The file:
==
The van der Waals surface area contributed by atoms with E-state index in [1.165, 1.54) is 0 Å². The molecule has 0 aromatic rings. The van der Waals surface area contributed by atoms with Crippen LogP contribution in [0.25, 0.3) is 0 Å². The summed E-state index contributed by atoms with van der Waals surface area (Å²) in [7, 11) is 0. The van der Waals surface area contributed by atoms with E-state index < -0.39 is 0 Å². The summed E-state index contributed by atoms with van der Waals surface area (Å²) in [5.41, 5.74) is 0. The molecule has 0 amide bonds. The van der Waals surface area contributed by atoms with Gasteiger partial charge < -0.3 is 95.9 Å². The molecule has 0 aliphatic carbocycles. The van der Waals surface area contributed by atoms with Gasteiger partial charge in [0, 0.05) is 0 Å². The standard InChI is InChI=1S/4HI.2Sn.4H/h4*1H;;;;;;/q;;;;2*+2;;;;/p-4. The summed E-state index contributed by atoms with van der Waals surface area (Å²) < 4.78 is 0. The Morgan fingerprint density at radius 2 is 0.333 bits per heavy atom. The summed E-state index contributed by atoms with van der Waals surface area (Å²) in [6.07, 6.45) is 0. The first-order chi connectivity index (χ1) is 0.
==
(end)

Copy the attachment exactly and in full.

The van der Waals surface area contributed by atoms with E-state index in [1.165, 1.54) is 0 Å². The molecule has 0 aromatic rings. The van der Waals surface area contributed by atoms with Crippen LogP contribution in [0.25, 0.3) is 0 Å². The summed E-state index contributed by atoms with van der Waals surface area (Å²) in [7, 11) is 0. The van der Waals surface area contributed by atoms with E-state index < -0.39 is 0 Å². The summed E-state index contributed by atoms with van der Waals surface area (Å²) in [5.41, 5.74) is 0. The molecule has 0 amide bonds. The van der Waals surface area contributed by atoms with Gasteiger partial charge < -0.3 is 95.9 Å². The molecule has 0 aliphatic carbocycles. The van der Waals surface area contributed by atoms with Gasteiger partial charge in [0, 0.05) is 0 Å². The standard InChI is InChI=1S/4HI.2Sn.4H/h4*1H;;;;;;/q;;;;2*+2;;;;/p-4. The summed E-state index contributed by atoms with van der Waals surface area (Å²) < 4.78 is 0. The Morgan fingerprint density at radius 2 is 0.333 bits per heavy atom. The summed E-state index contributed by atoms with van der Waals surface area (Å²) in [6.07, 6.45) is 0. The first-order chi connectivity index (χ1) is 0.